Problems of cellular technologies in light of Orthodox moral theology

  1. Lemma
  2. Проблемы клеточных технологий в свете православного нравственного богословия
  3. Russian
  4. Asliturk, Miriam
  5. Ethics - Scientific theories and disciplines > Biology - Scientific theories and disciplines > Medicine
  6. 07-08-2017
  7. Смирнов, Димитрий [Author]. Проблемы клеточных технологий в свете православного нравственного богословия
  8. Церковь и Биоэтика: Церковно-общественный совет по биомедицинской этике при Московской Патриархии.
  9. Medical technologies - health - stem cell research - stem cell technologies - bioethics
  10. Click Here
    1. <p>Смирнов, Димитрий (2007). Проблемы клеточных технологий в свете православного нравственного богословия. <em>Церковь и Биоэтика: Церковно-общественный совет по биомедицинской этике при Московской Патриархии. </em>Retrieved from: <em><a href=""></a> </em></p> <p> </p>
    1. In this article, published on the Moscow Patriarchy’s website, the author points out that currently health has become a fundamental value in society. This "fundamentalism" manifests itself not only in advertising and pharmaceutical and medical ideology, as both part of public and individual consciousness, but also in new medical practices. New health care methods include regenerative technologies that use embryo stem cells. This technology claims to be able to cure deadly diseases by replacing “old” damaged cells with “new” ones. Supporters of this technology in the medical community believe that this may become a panacea not only for curing most diseases, but even for maintaining youth and possibly preventing death altogether. These doctors do not hide the fact that the most suitable “material” for such experiences are unused embryos for in-vitro fertilization.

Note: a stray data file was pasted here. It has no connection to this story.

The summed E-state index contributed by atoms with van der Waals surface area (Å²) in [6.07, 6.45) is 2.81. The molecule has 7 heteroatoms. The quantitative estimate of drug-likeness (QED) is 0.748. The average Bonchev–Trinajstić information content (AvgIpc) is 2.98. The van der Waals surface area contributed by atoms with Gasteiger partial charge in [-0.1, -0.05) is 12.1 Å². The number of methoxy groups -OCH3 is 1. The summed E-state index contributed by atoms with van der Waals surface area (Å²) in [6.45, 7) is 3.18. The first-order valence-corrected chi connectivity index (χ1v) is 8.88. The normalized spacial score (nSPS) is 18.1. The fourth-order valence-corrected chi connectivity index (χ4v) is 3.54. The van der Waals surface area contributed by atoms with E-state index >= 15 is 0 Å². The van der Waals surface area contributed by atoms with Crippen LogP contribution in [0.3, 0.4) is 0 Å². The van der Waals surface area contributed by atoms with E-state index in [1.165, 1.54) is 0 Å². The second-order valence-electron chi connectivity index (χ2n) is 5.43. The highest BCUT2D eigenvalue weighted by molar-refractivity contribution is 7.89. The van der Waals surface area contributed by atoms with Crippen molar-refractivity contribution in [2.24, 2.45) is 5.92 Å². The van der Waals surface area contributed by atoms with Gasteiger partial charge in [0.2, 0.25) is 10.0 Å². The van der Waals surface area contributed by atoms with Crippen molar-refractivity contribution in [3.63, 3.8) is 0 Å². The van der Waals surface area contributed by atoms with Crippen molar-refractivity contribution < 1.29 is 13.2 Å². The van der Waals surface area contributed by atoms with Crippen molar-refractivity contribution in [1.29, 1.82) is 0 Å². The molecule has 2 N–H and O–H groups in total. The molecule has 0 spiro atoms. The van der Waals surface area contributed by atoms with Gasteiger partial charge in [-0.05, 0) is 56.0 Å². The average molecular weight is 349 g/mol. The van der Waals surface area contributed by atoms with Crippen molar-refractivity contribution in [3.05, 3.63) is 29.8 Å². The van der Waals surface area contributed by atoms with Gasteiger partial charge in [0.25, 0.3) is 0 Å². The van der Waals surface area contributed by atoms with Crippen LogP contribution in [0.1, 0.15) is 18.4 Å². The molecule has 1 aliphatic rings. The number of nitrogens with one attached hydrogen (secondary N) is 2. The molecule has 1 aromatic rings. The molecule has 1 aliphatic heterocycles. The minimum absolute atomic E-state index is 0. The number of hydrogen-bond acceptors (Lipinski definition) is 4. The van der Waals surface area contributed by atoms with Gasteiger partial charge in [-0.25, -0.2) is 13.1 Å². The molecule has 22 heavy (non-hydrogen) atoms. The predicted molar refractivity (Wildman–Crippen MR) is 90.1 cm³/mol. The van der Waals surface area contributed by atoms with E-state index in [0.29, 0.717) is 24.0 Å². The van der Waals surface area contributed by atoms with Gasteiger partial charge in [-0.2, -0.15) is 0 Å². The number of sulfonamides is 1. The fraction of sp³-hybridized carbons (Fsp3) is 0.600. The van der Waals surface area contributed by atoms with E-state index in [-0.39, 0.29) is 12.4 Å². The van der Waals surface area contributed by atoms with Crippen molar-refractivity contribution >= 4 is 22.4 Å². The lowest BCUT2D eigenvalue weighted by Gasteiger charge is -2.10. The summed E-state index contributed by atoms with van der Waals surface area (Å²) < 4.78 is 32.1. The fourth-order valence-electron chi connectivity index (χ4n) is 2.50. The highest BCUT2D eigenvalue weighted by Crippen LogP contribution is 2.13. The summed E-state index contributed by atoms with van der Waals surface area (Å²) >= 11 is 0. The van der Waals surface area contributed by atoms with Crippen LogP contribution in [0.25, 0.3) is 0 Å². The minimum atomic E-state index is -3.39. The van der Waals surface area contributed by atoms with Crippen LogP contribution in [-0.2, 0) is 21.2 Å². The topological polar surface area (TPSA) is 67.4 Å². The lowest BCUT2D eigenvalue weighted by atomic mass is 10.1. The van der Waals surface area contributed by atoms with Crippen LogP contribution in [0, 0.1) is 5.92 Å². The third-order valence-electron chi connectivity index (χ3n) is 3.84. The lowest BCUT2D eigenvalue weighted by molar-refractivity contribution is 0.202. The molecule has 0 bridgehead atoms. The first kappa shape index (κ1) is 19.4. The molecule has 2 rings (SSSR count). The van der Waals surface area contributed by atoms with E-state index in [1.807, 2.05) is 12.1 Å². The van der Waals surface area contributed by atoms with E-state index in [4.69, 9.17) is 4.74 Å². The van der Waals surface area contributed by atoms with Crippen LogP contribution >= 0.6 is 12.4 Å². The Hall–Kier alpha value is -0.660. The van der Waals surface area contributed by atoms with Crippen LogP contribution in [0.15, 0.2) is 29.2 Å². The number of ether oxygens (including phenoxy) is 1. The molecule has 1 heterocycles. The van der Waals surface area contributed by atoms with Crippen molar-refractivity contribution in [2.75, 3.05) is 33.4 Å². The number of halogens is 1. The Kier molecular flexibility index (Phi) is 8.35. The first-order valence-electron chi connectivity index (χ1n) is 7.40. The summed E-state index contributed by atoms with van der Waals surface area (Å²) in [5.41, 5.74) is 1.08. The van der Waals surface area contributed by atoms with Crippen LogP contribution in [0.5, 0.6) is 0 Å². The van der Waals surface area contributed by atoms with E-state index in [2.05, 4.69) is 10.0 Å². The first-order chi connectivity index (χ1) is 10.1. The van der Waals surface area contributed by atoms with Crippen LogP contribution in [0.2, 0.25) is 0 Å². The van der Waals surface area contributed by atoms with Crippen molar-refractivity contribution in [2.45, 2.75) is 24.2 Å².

Smirnov believes that embryos should be treated as human beings and have the right to live as any other human being. Therefore it is immoral to use “spare” embryos after the in-vitro fertilization procedure. Many in the medical community argue that when unused embryos are used for stem cell replacement, they somewhat live on and become useful for the health of other people, thus making this technology ethically acceptable.

      The voluntary donation of embryos is legal in Russia and the author questions the moral grounds of this procedure. He also finds problematic the fact that parents have the right to allow others to use stem cells from their embryos. Smirnov explains that this technology in fact kills embryos when the stem cells are extracted from them. He argues that currently, society justifies this new technology by toting the concept of “good health” which itself has become a new idol, and idols inevitably demand human sacrifice. The author calls this new idol “Moloch-Health” (Молох-Здоровья).

      The author explains that some rationalize this behaviour by saying that parental consent for the use of human embryos for tissue transplantation can be compared with Abraham leading his son to be sacrified. The author wonders how it is possible, in the light of Orthodox moral theology, to use this example as an analog of Abraham's sacrificial humility. The author concludes that everything, including new technologies, arises and proceeds according to the will of God, and that there is a lesson here of humility, contrition and Christian love, which stands up for the protection of human life.